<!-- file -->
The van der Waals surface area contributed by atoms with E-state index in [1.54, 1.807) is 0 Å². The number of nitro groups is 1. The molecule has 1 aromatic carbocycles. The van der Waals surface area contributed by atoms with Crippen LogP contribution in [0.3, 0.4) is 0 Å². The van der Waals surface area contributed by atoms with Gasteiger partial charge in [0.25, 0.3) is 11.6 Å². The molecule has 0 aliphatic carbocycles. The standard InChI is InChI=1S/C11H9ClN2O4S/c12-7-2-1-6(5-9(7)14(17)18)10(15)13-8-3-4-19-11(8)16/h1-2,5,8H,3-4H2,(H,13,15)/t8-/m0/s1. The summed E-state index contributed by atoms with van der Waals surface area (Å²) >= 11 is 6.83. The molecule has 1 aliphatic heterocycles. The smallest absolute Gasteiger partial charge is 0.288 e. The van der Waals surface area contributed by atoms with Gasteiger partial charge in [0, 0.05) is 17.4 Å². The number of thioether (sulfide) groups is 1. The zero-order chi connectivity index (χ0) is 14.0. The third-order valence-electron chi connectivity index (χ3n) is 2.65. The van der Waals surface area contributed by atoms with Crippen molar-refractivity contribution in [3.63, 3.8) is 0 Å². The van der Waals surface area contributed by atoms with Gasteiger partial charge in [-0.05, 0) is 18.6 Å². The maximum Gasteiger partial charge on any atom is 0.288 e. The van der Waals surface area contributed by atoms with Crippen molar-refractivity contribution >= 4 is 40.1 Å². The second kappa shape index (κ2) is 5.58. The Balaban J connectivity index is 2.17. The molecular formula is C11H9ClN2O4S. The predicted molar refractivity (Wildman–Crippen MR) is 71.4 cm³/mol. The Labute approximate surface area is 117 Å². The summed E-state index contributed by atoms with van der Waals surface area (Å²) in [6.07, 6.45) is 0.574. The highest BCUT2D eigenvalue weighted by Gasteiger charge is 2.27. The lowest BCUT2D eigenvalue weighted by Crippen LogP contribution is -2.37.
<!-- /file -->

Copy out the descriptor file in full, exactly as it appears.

The van der Waals surface area contributed by atoms with E-state index in [1.54, 1.807) is 0 Å². The number of nitro groups is 1. The molecule has 1 aromatic carbocycles. The van der Waals surface area contributed by atoms with Crippen LogP contribution in [0.3, 0.4) is 0 Å². The van der Waals surface area contributed by atoms with Gasteiger partial charge in [0.25, 0.3) is 11.6 Å². The molecule has 0 aliphatic carbocycles. The standard InChI is InChI=1S/C11H9ClN2O4S/c12-7-2-1-6(5-9(7)14(17)18)10(15)13-8-3-4-19-11(8)16/h1-2,5,8H,3-4H2,(H,13,15)/t8-/m0/s1. The summed E-state index contributed by atoms with van der Waals surface area (Å²) >= 11 is 6.83. The molecule has 1 aliphatic heterocycles. The smallest absolute Gasteiger partial charge is 0.288 e. The van der Waals surface area contributed by atoms with Gasteiger partial charge in [0, 0.05) is 17.4 Å². The number of thioether (sulfide) groups is 1. The zero-order chi connectivity index (χ0) is 14.0. The third-order valence-electron chi connectivity index (χ3n) is 2.65. The van der Waals surface area contributed by atoms with Crippen molar-refractivity contribution in [3.63, 3.8) is 0 Å². The van der Waals surface area contributed by atoms with Gasteiger partial charge in [-0.05, 0) is 18.6 Å². The maximum Gasteiger partial charge on any atom is 0.288 e. The van der Waals surface area contributed by atoms with Crippen molar-refractivity contribution >= 4 is 40.1 Å². The second kappa shape index (κ2) is 5.58. The Balaban J connectivity index is 2.17. The molecular formula is C11H9ClN2O4S. The predicted molar refractivity (Wildman–Crippen MR) is 71.4 cm³/mol. The Labute approximate surface area is 117 Å². The summed E-state index contributed by atoms with van der Waals surface area (Å²) in [6.07, 6.45) is 0.574. The highest BCUT2D eigenvalue weighted by Gasteiger charge is 2.27. The lowest BCUT2D eigenvalue weighted by Crippen LogP contribution is -2.37.